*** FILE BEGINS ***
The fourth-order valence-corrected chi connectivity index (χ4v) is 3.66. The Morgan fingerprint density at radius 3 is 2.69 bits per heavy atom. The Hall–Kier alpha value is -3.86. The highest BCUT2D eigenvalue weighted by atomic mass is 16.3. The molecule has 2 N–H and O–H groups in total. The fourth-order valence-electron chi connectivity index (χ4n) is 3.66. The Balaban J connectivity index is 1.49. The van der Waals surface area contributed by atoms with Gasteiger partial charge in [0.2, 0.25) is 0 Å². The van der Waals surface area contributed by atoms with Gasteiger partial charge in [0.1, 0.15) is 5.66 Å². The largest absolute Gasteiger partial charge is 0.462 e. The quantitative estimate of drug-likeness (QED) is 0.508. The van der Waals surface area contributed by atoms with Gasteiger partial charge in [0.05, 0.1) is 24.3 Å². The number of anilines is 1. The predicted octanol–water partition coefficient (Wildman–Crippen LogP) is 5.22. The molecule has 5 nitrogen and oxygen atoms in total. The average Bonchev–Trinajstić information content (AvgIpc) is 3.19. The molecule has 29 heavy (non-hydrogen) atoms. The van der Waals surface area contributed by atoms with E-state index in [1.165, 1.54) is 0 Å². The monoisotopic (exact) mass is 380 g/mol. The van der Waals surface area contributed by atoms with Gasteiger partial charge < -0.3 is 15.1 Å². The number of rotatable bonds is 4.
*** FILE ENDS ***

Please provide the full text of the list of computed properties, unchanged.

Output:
The fourth-order valence-corrected chi connectivity index (χ4v) is 3.66. The Morgan fingerprint density at radius 3 is 2.69 bits per heavy atom. The Hall–Kier alpha value is -3.86. The highest BCUT2D eigenvalue weighted by atomic mass is 16.3. The molecule has 2 N–H and O–H groups in total. The fourth-order valence-electron chi connectivity index (χ4n) is 3.66. The Balaban J connectivity index is 1.49. The van der Waals surface area contributed by atoms with Gasteiger partial charge in [0.2, 0.25) is 0 Å². The van der Waals surface area contributed by atoms with Gasteiger partial charge in [0.1, 0.15) is 5.66 Å². The largest absolute Gasteiger partial charge is 0.462 e. The quantitative estimate of drug-likeness (QED) is 0.508. The van der Waals surface area contributed by atoms with Gasteiger partial charge in [0.05, 0.1) is 24.3 Å². The number of anilines is 1. The predicted octanol–water partition coefficient (Wildman–Crippen LogP) is 5.22. The molecule has 5 nitrogen and oxygen atoms in total. The average Bonchev–Trinajstić information content (AvgIpc) is 3.19. The molecule has 29 heavy (non-hydrogen) atoms. The van der Waals surface area contributed by atoms with E-state index in [1.165, 1.54) is 0 Å². The monoisotopic (exact) mass is 380 g/mol. The van der Waals surface area contributed by atoms with Gasteiger partial charge < -0.3 is 15.1 Å². The number of rotatable bonds is 4.